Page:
Calendar An icon of a desk calendar. Cancel An icon of a circle with a diagonal line across. Caret An icon of a block arrow pointing to the right. Email An icon of a paper envelope. Facebook An icon of the Facebook "f" mark. Google An icon of the Google "G" mark. Linked In An icon of the Linked In "in" mark. Logout An icon representing logout. Profile An icon that resembles human head and shoulders. Telephone An icon of a traditional telephone receiver. Tick An icon of a tick mark. Is Public An icon of a human eye and eyelashes. Is Not Public An icon of a human eye and eyelashes with a diagonal line through it. Pause Icon A two-lined pause icon for stopping interactions. Quote Mark A opening quote mark. Quote Mark A closing quote mark. Arrow An icon of an arrow. Folder An icon of a paper folder. Breaking An icon of an exclamation mark on a circular background. Camera An icon of a digital camera. Caret An icon of a caret arrow. Clock An icon of a clock face. Close An icon of the an X shape. Close Icon An icon used to represent where to interact to collapse or dismiss a component Comment An icon of a speech bubble. Comments An icon of a speech bubble, denoting user comments. Ellipsis An icon of 3 horizontal dots. Envelope An icon of a paper envelope. Facebook An icon of a facebook f logo. Camera An icon of a digital camera. Home An icon of a house. Instagram An icon of the Instagram logo. LinkedIn An icon of the LinkedIn logo. Magnifying Glass An icon of a magnifying glass. Search Icon A magnifying glass icon that is used to represent the function of searching. Menu An icon of 3 horizontal lines. Hamburger Menu Icon An icon used to represent a collapsed menu. Next An icon of an arrow pointing to the right. Notice An explanation mark centred inside a circle. Previous An icon of an arrow pointing to the left. Rating An icon of a star. Tag An icon of a tag. Twitter An icon of the Twitter logo. Video Camera An icon of a video camera shape. Speech Bubble Icon A icon displaying a speech bubble WhatsApp An icon of the WhatsApp logo. Information An icon of an information logo. Plus A mathematical 'plus' symbol. Duration An icon indicating Time. Success Tick An icon of a green tick. Success Tick Timeout An icon of a greyed out success tick. Loading Spinner An icon of a loading spinner.

Leading public health organisations call for decriminalisation of drug use

(Getty Images)
(Getty Images)

THE “war on drugs” has failed in terms of public health and drug use should be decriminalised, two leading organisations have said.

The Royal Society for Public Health (RSPH) and the Faculty of Public Health (FPH) said the personal possession and use of all illegal drugs should no longer be considered a criminal offence.

While the bodies still support criminal charges for people who deal drugs, they said users should instead be referred for treatment and help.

The recommendation is made in a new UK-wide report, Taking a New Line on Drugs, which has the backing of several charities and law enforcement officials.

It is accompanied by a poll of more than 2,000 adults which found 56% agreed drug users should be referred for treatment instead of facing charges.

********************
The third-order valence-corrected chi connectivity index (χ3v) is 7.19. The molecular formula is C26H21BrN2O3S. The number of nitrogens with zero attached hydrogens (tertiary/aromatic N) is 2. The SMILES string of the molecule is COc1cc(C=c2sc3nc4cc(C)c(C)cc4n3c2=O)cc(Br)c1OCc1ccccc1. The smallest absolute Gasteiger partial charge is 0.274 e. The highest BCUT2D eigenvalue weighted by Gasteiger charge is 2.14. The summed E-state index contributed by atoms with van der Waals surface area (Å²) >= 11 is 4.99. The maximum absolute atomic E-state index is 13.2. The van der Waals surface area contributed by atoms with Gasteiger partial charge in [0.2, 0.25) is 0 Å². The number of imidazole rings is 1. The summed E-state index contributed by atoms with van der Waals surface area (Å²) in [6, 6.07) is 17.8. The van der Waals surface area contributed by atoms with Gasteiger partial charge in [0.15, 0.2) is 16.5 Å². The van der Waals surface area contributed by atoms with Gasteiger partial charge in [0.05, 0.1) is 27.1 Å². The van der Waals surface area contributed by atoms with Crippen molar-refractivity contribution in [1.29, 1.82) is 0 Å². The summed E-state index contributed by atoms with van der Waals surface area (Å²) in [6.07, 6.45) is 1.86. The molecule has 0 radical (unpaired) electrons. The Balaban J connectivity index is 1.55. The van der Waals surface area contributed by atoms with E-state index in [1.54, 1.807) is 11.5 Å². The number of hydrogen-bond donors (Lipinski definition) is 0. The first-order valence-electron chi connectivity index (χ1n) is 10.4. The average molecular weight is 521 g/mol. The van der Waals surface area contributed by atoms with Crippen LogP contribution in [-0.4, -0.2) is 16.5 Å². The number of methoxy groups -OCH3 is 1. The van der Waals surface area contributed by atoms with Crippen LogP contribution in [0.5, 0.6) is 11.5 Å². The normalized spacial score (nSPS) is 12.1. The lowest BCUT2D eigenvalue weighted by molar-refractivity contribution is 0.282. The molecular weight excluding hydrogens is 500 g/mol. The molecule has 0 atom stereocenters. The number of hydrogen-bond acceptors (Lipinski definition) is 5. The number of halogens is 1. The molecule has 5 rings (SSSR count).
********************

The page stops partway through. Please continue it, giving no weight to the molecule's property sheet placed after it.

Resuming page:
The report calls for evidence-based drugs education for young people in schools as part of personal, social, health and economic (PSHE) education.

It also said the responsibility for a drugs strategy should be moved from the Home Office to the Department of Health.

Criminalising users leads to long-term harm such as greater exposure to drugs in prison, it argued. Furthermore, family relationships are severely harmed and people face exclusion from education and employment.

Shirley Cramer, chief executive of the RSPH, said: “For too long, UK and global drugs strategies have pursued reductions in drug use as an end in itself, failing to recognise that harsh criminal sanctions have pushed vulnerable people in need of treatment to the margins of society, driving up harm to health and wellbeing even as overall use falls.

“On many levels, in terms of the public’s health, the ‘war on drugs’ has failed. The time has come for a new approach, where we recognise that drug use is a health issue, not a criminal justice issue, and that those who misuse drugs are in need of treatment and support – not criminals in need of punishment.”

Professor John Middleton, president of the FPH, said: “Criminalisation and incarceration for minor, non-violent offences worsen problems linked to illicit drug use, such as social inequality, violence and infection. Possession and use should be decriminalised and health approaches prioritised.”

Baroness Molly Meacher, speaking on behalf of the All-Party Parliamentary Group for Drug Policy Reform, welcomed the report, adding that the current system “criminalises some users of psychoactive drugs whilst very harmful psychoactive drugs including alcohol and tobacco remain legal”.

Ron Hogg, police and crime commissioner for Durham Constabulary, who recently wrote to his counterparts across the country to encourage them to follow his force’s approach of not prosecuting cannabis users, said: “I believe that vulnerable people should be supported to change their lifestyles and break their habits rather than face criminal prosecution, at great expense to themselves and to society.

“The scant resources of the police and the courts are better used tackling the causes of the greatest harm – like the organised crime gangs that keep drugs on our streets and cause misery to thousands of people – rather than giving priority to arresting low-level users.”


READ MORE

Coronation Street’s Beverley Callard joins Mind charity to end stigma over mental health

Meet the man who saw off drink and drug addiction by taking up running